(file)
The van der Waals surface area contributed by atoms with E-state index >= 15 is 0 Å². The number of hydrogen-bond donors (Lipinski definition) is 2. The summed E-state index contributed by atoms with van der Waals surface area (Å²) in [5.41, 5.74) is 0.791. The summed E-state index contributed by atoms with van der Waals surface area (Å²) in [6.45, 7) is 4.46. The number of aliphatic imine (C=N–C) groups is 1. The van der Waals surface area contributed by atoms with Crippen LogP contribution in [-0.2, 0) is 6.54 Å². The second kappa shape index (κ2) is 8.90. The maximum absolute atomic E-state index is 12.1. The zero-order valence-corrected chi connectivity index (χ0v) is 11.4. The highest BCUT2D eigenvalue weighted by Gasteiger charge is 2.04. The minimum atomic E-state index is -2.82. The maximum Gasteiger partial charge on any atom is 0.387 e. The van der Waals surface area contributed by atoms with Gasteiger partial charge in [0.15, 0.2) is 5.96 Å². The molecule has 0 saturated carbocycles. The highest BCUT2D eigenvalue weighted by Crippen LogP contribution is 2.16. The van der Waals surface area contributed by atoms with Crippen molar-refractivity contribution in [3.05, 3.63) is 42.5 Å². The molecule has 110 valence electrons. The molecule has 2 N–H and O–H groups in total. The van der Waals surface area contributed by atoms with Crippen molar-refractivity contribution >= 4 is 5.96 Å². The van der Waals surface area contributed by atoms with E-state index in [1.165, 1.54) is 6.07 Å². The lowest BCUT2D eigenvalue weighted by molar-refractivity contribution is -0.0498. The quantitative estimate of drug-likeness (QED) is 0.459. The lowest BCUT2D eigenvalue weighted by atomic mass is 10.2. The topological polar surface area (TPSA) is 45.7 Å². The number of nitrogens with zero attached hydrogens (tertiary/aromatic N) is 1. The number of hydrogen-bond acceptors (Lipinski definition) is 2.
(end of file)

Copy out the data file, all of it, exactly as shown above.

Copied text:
The van der Waals surface area contributed by atoms with E-state index >= 15 is 0 Å². The number of hydrogen-bond donors (Lipinski definition) is 2. The summed E-state index contributed by atoms with van der Waals surface area (Å²) in [5.41, 5.74) is 0.791. The summed E-state index contributed by atoms with van der Waals surface area (Å²) in [6.45, 7) is 4.46. The number of aliphatic imine (C=N–C) groups is 1. The van der Waals surface area contributed by atoms with Crippen LogP contribution in [-0.2, 0) is 6.54 Å². The second kappa shape index (κ2) is 8.90. The maximum absolute atomic E-state index is 12.1. The zero-order valence-corrected chi connectivity index (χ0v) is 11.4. The highest BCUT2D eigenvalue weighted by Gasteiger charge is 2.04. The minimum atomic E-state index is -2.82. The maximum Gasteiger partial charge on any atom is 0.387 e. The van der Waals surface area contributed by atoms with Gasteiger partial charge in [0.15, 0.2) is 5.96 Å². The molecule has 0 saturated carbocycles. The highest BCUT2D eigenvalue weighted by Crippen LogP contribution is 2.16. The van der Waals surface area contributed by atoms with Crippen molar-refractivity contribution in [3.05, 3.63) is 42.5 Å². The molecule has 110 valence electrons. The molecule has 2 N–H and O–H groups in total. The van der Waals surface area contributed by atoms with Crippen molar-refractivity contribution >= 4 is 5.96 Å². The van der Waals surface area contributed by atoms with E-state index in [1.165, 1.54) is 6.07 Å². The lowest BCUT2D eigenvalue weighted by molar-refractivity contribution is -0.0498. The quantitative estimate of drug-likeness (QED) is 0.459. The lowest BCUT2D eigenvalue weighted by atomic mass is 10.2. The topological polar surface area (TPSA) is 45.7 Å². The number of nitrogens with zero attached hydrogens (tertiary/aromatic N) is 1. The number of hydrogen-bond acceptors (Lipinski definition) is 2.